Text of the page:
Wednesday, January 3, 2007

Lenhardt on Perez v. Sharp

Robin A. Lenhardt, Fordham, has posted an abstract for a forthcoming essay: Choosing Race and Marriage: The Story of Perez v. Sharp. The essay will appear in the collection Race Law Stories. The essay itself is not online, but Prof. Lenhardt's contact info is at this link. Here's the abstract:
Next year marks the fortieth anniversary of the U.S. Supreme Court's decision in Loving v. Virginia. In the last four decades, the story of the plaintiffs in that case has virtually become common lore. Indeed, most people could identify Loving as an important first, a landmark case in the area of racial equality and marriage. What few people recognize, however, was that Loving was not, in fact, the first case to deem antimiscegenation laws unconstitutional. The first post-Reconstruction case to reach such a conclusion was a 1948 California Supreme Court decision called Perez v. Sharp, and it did so nearly twenty years before Loving.

This chapter, which will appear in an upcoming book edited by Devon Carbado and Rachel Moran entitled Race Law Stories, tells the story of Perez v. Sharp. Parts I through IV detail how the Perez plaintiffs - Andrea Pérez, a Mexican American, and Sylvester Davis, an African American met and fell in love; and provides context for the lawsuit Andrea and Sylvester filed by offering a brief overview of American antimiscegenation statutes and cases, with a specific focus on California. In addition to reviewing the strategies employed by the parties to the Perez lawsuit, the sections also offer an analysis of the California Supreme Court's decision in Perez, explicating Justice Roger Traynor's majority opinion invalidating California's antimiscegenation law, as well as the concurrences and dissenting opinion in the case.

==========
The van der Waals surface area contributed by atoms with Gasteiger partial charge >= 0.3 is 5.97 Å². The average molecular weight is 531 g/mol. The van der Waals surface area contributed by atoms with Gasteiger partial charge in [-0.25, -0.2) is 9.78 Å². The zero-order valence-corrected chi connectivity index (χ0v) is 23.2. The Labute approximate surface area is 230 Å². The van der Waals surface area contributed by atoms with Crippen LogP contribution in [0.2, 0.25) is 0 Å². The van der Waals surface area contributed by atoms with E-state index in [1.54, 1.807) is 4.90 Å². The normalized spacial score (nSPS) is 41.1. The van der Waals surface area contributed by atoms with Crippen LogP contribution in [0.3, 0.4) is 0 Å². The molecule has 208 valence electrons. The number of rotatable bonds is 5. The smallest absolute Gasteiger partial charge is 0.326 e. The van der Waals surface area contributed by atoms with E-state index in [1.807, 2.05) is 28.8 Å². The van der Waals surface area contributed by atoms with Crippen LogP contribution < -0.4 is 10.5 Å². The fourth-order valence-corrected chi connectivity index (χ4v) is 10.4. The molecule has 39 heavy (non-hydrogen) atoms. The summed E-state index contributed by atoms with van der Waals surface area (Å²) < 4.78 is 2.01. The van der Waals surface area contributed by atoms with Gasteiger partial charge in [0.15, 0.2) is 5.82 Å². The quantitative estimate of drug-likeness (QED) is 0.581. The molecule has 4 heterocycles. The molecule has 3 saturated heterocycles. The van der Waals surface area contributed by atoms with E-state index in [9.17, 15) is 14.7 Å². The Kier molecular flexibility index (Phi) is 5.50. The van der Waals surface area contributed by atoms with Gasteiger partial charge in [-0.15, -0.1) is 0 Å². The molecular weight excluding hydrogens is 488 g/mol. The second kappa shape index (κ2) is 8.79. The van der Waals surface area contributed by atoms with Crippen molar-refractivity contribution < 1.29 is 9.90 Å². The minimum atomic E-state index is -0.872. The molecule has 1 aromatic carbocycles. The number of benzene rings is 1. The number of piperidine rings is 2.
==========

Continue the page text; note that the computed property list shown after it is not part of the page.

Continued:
Part V then considers the aftermath of the Perez decision, and provides an analysis of the Perez story. The section explores how Perez, a case with all the hallmarks of a landmark decision, came to be ignored and eclipsed by Loving. Next, it discusses what we might gain from devoting more attention to Perez and its place in equal protection law. While Perez, like Loving, provides an important narrative about intimacy, marriage, and the right to enjoy them on one's own terms, I argue that it also offers much more than this. Unique, in part, because it highlights early efforts to grapple with notions of color-blindness now enshrined in equal protection law, Perez tells us things that Loving on its own could never convey. It provides an insufficiently explored perspective on racial formation in the United States and underscores the illogic of the racial categories that have become so ingrained in our society. Further, Perez - because of what it tells us about the experience of groups such as Mexican Americans - highlights the limitations of the black-white paradigm typically employed in considering antimiscegenation laws and, in doing so, opens other avenues for exploring such laws and questions of race more generally.

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